To our great appreciation, the servers also refrain from the upsell—when ordering the pot roast ($27), we asked if the supplemental foie gras ($12) was essential or more of a showpiece, and our server gamely said it wasn’t necessary (and he was right, the roast was sufficiently rich and had a perfect amount of fat without the foie). Equally impressive, the staff freely admitted when they didn’t know answers to the kinds of questions food critics love to ask (“What makes those dots of sauce tangy and sweet?”). But they do find answers: When we ate at the bar, our poor bartender took several trips to the kitchen for answers rather than make educated guesses. And at no time did he seem aggrieved, though it would have been understandable if he had.
The place is very well staffed — at times there seemed to be one front-of-the-house person for every two or so diners. Although a luxury, an abundance of staff can lead to annoying, over-attentive service, but Summerville and his team avoid this fatal flaw. The well-coordinated team anticipated all of our needs without getting in our faces. Not once did we have to call a server over to fill a glass, replenish bread, describe the elements of a dish, remove a plate, bring a dessert menu or bill, or get our oversized coats. And more importantly, we didn’t have to wish away staff from our table.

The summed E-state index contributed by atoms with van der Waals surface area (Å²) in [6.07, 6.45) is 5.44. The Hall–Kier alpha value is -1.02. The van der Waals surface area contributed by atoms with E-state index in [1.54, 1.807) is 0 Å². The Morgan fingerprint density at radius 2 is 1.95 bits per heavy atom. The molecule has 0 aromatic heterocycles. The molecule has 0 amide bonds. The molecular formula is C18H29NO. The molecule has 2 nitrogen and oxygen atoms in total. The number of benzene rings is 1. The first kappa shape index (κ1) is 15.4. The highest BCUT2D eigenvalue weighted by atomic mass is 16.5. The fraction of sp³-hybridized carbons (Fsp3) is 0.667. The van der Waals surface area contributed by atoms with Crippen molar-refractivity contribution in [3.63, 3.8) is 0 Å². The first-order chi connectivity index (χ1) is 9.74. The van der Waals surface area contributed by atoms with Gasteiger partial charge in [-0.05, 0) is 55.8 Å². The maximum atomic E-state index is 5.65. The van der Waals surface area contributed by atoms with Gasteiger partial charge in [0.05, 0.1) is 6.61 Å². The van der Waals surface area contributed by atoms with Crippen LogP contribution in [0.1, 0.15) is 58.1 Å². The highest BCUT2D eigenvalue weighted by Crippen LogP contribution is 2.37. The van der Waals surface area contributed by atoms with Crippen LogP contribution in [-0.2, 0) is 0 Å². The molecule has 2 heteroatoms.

Kaysen’s cuisine pairs well with the space and hospitality. The food isn’t flashy — there aren’t bells and whistles, meat glue, or liquid nitrogen. But it is precise, beautiful, and delicious. Many dishes may sound and even look simple, but nearly all we tried included complex preparations and magical flavor and texture combinations. An appetizer of fire-roasted baby carrots (above, $9) (large enough for a small entree) led to a barrage of exuberant swearing: tender, smoky, sweet, and accented with gentle curry sauce, petite rye croutons, sunflower seeds, and shaved fresh carrot, the dish made us fall in love with the root vegetable all over again.
The joyful cursing continued as we savored an equally stunning and delicious piece of delicate pollock (standing in for cod that evening) served over Tunisian couscous and a mild za’atar yogurt (above, $25). The dish’s details — slight crunch from a tiara of frisee, funky sweetness from fermented and pureed black garlic, and a hint of spice from dots of romesco — took it from great to incredible.